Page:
Azure/GitHub/GitLab/BitBucket massively revoked SSH keys due to GitKraken vulnerability


Microsoft, GitHub, GitLab, and BitBucket announced that they have initiated a mass revocation of SSH keys following the discovery of a vulnerability in the popular Git software client, GitKraken weak-ssh-key-fix

In late September, the GitKraken team discovered a flaw in the open source SSH key generation library that was implemented in versions 7.6.x, 7.7.x, and 8.0.0 released between May 12, 2021 and September 27, 2021. We have discovered a flaw in the open source SSH key generation library implemented in versions 7.6.x, 7.7.x, and 8.0.0.

This flaw resulted in the creation of weakly formatted public SSH keys. Weak keys are created with low entropy, which increases the probability of the key being duplicated.

As of version 8.0.1, the GitKraken engineering team has fixed this issue by replacing the legacy SSH key generation library with a new one. Note: Customers upgrading to version 8.0.1 or later will continue to need to replace keys generated by GitKraken if they were generated with the affected version.

We have also reached out to GitHub, Bitbucket, GitLab, and Azure DevOps, all of which provide Git hosting services, to bring this issue to their attention. We worked closely with these providers to disable the vulnerable public keys that were being used. Wherever possible, the affected keys have been permanently blocked by the Git hosting service provider.

The mass revocation comes at the request of Axosoft, the Arizona-based software company that developed GitKraken and is also the company that discovered the security flaw in their software.

Axosoft explained in a blog post that versions 7.6.x, 7.7.x, and 8.0.0 of the GitKraken app used a library called “keypair” to generate SSH keys, allowing developers to connect the GitKraken app to accounts on remote Git source code hosting servers such as Azure DevOps, GitHub, GitLab, and BitBucket. GitLab, BitBucket, and other remote Git source code hosting server accounts, he explained.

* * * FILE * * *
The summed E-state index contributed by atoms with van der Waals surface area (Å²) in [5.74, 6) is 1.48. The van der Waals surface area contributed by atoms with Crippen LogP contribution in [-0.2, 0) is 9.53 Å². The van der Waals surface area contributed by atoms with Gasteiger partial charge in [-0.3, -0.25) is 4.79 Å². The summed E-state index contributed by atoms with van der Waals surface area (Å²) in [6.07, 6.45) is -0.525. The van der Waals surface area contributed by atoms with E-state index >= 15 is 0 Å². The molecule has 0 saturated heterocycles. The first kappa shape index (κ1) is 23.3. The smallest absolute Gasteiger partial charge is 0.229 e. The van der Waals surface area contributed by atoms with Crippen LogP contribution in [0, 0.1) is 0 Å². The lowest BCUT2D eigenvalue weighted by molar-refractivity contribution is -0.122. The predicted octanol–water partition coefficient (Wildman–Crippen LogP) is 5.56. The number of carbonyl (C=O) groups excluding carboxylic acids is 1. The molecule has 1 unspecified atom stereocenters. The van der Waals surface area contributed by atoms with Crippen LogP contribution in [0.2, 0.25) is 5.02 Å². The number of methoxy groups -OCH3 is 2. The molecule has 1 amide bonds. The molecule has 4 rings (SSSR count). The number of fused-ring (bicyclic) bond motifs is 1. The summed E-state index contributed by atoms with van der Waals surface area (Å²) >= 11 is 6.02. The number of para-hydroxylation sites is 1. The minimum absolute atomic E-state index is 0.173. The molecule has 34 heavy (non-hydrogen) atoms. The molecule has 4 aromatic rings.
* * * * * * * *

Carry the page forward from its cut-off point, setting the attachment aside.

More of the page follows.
However, according to Axosoft, older versions of this library generate RSA keys with low entropy, so an attacker could use this library to generate duplicate SSH keys under certain conditions.

The attacker can use this key to access the user’s account and steal the proprietary source code.

Axosoft stated that as soon as they discovered this issue, they replaced the key pair library in the GitKraken app, released version 8.0.1, and notified the four companies.

Shortly after Axosoft’s blog post, the security teams at Azure DevOps, GitHub, GitLab, and Atlassian’s BitBucket began revoking all SSH keys connected to accounts where the GitKraken app was used to sync source code. keys that were connected to the account where the GitKraken app was used to sync source code.

The four companies are now asking users to either use a different Git client or use the updated GitKraken app to generate a new SSH key.

Axosoft and four other companies have said that so far they have found no evidence that attackers have used this bug to compromise accounts.

GitHub also asks developers of other software applications, not just Git clients, to make sure they are not using vulnerable key pair libraries and to update their code accordingly.